Mom sighed as she slowly eased into the tub. She twisted the dial that started the jets on low.
“Mom? There’s something I’ve been wanting to ask you.” It had to be now, when Dad wasn’t around. Mom would understand. Girl talk.
“So, I’ll be turning sixteen next week. Can I finally start dating?” I swiped a lock of hair behind my ear, trying for casual.
She eyed me. “Maybe. We’ll talk about it with your father.”
“I thought we could talk about it now.” I leaned forward. The water tickled my back and I scratched the smooth skin between my shoulders. “There’s this guy on the football team, he’s so hot. And single right now. I really want to go out with him.”
“Single right now. What does that mean?” She sank further into the water until only her head was visible.
“He and his girlfriend broke up. And every girl in school wants to be his next girlfriend. That’s how great he is.”
Mom furrowed her brow. “Has he even asked you out?”
“Well no, but everybody knows I’m not allowed to date yet. So no one even bothers asking me.” I put on a little pout.
Mom gave me that look, like I was trying to play the pity card. Which was true. I pressed on. “Please. If it’s left up to Dad I’ll be a spinster. Old and grey. He’ll finally give me his permission to date when he’s on his deathbed.”
“Okay, okay.” Mom laughed. “Enough of the morose.”
“So you’ll convince him?”
“I’ll talk to him. No promises. It’s not just him. I don’t want you making the same mistakes I did.”
Here we go again with the mistakes that she’d made, but wouldn’t tell me about. They were always just referred to as: The Mistakes. Sometimes I wondered if they had anything to do with me, and that’s why she wouldn’t talk about them.
I sighed and leaned back into the jet. “I won’t make your mistakes. Although if you told me what they were, I would know what to look out for.”
“Someday, hon.” Mom smiled at me. “When you’re old enough, I’ll tell you whatever you want to know.”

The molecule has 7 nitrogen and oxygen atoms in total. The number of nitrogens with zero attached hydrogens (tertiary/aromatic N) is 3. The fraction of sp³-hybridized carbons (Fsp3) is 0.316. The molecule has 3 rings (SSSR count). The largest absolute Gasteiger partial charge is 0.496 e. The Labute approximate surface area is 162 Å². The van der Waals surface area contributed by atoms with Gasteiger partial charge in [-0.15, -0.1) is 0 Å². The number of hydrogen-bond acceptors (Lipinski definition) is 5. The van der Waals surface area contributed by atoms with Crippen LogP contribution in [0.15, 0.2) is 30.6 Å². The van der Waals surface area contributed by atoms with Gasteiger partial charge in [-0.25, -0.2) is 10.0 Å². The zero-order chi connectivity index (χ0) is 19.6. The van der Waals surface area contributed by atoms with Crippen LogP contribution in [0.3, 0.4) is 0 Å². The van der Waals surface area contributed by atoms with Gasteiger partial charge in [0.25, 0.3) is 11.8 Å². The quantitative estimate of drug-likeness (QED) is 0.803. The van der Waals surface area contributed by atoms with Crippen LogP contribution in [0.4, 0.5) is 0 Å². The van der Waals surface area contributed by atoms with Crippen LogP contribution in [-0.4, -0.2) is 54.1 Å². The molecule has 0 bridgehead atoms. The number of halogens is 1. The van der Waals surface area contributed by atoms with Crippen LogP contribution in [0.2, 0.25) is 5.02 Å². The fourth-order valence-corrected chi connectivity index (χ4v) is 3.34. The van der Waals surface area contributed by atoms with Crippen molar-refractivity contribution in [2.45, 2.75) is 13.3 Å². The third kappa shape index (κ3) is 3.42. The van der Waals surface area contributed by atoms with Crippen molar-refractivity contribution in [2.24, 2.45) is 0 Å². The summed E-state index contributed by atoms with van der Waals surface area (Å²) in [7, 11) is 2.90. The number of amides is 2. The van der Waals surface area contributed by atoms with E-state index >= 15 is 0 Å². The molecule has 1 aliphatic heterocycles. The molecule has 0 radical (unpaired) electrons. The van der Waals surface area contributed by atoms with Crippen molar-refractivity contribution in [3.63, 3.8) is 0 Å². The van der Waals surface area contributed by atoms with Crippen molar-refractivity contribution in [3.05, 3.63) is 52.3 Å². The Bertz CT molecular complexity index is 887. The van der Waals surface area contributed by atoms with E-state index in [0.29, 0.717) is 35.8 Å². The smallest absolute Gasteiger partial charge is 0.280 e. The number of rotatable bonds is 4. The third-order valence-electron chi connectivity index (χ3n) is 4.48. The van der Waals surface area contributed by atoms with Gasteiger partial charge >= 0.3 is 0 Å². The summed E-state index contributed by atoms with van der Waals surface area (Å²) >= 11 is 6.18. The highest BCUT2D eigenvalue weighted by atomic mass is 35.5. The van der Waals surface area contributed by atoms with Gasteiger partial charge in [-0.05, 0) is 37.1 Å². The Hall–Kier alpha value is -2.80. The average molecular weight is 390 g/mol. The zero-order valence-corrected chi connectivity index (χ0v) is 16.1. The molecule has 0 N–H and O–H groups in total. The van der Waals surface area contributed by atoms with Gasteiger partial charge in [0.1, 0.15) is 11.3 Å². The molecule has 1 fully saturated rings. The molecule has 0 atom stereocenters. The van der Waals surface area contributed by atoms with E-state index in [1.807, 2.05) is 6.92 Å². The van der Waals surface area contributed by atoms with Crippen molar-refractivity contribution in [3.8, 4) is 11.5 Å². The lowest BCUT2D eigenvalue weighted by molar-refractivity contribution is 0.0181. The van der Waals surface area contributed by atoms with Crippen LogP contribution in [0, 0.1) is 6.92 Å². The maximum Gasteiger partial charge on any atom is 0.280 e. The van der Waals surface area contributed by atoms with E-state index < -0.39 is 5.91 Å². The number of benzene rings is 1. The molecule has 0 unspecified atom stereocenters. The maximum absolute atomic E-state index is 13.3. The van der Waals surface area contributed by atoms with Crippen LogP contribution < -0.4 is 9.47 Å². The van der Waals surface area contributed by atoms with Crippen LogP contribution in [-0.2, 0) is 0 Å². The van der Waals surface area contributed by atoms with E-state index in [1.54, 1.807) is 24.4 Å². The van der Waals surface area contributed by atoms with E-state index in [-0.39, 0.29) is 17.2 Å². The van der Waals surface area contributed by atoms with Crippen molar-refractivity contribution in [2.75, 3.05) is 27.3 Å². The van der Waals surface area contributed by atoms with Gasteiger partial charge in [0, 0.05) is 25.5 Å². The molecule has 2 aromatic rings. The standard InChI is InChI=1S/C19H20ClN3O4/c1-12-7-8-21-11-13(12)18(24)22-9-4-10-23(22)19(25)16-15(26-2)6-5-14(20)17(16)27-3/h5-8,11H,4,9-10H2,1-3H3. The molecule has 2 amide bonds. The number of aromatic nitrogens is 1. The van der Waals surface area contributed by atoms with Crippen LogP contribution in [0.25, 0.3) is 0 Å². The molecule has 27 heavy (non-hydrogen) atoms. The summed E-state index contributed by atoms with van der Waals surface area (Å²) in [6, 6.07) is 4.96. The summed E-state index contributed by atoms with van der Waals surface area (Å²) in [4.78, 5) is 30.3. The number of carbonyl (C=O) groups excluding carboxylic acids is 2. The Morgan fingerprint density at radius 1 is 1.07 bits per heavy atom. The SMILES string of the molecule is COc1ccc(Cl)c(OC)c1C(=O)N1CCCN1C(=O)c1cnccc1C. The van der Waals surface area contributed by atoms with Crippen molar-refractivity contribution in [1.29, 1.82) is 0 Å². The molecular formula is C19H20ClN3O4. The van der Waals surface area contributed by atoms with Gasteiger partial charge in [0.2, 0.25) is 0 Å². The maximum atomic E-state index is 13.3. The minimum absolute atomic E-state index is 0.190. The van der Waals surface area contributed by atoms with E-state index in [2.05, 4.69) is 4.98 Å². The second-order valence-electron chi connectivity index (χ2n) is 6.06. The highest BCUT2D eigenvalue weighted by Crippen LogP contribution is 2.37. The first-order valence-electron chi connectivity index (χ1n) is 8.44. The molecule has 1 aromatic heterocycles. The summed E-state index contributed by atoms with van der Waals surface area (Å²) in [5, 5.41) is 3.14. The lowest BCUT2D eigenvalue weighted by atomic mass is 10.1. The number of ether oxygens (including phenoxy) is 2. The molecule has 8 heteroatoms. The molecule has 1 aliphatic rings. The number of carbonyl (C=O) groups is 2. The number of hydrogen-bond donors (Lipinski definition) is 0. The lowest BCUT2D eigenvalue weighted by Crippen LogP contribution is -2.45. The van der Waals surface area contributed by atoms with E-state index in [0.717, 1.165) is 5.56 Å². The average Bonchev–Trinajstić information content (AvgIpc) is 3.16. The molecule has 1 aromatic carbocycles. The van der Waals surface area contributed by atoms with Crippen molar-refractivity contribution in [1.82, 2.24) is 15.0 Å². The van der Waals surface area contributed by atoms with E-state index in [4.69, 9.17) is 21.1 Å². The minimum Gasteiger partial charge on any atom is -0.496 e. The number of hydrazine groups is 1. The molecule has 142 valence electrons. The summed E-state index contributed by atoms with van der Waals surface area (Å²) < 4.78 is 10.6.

I opened my mouth to question her, but she stood up out of the water.
“I warm up so quick. See you inside. Take your time.” She grabbed a towel from the hooks along the cabin wall then went back inside.
I shrugged. Someday, hopefully soon, she’d stop being so mysterious and tell me about those mistakes. I’d heard stories at school from girls who’d had bad experiences with boys. Like guys slipping drugs into their drinks. Mom’s was probably something similar. A part of me wished she felt comfortable enough to share it with me. Another part of me didn’t want to hear about anything that had hurt her so deeply.
Closing my eyes, I leaned back and felt the snow melt on my face. I opened my mouth to the thick, icy flakes. I’d consider that dating conversation a win. Mom didn’t say no, which meant she’d at least talk to Dad. If he said yes, I could stop feeling so left out. All of my friends dated and most of them even had ex-boyfriends. I so wished Sarah, my best friend, was here. I’d have to text her when I went back inside.
My stomach growled. As much as I wanted to stay in the hot tub all night, I sighed and stood up. Stepping out of the hot water onto the icy deck and grabbing my robe, I cocooned in its plush fleece. Steam evaporated from my feet into the cold air. I hurried to the sliding door, reaching for the handle.
A deafening bang ripped through the evening air. Flames exploded from the cabin, throwing me backward. I hit the deck hard, cringing away from flying debris. Like a wave, the fire reached forward, and broke over me. Engulfing me in burning heat and searing red pain.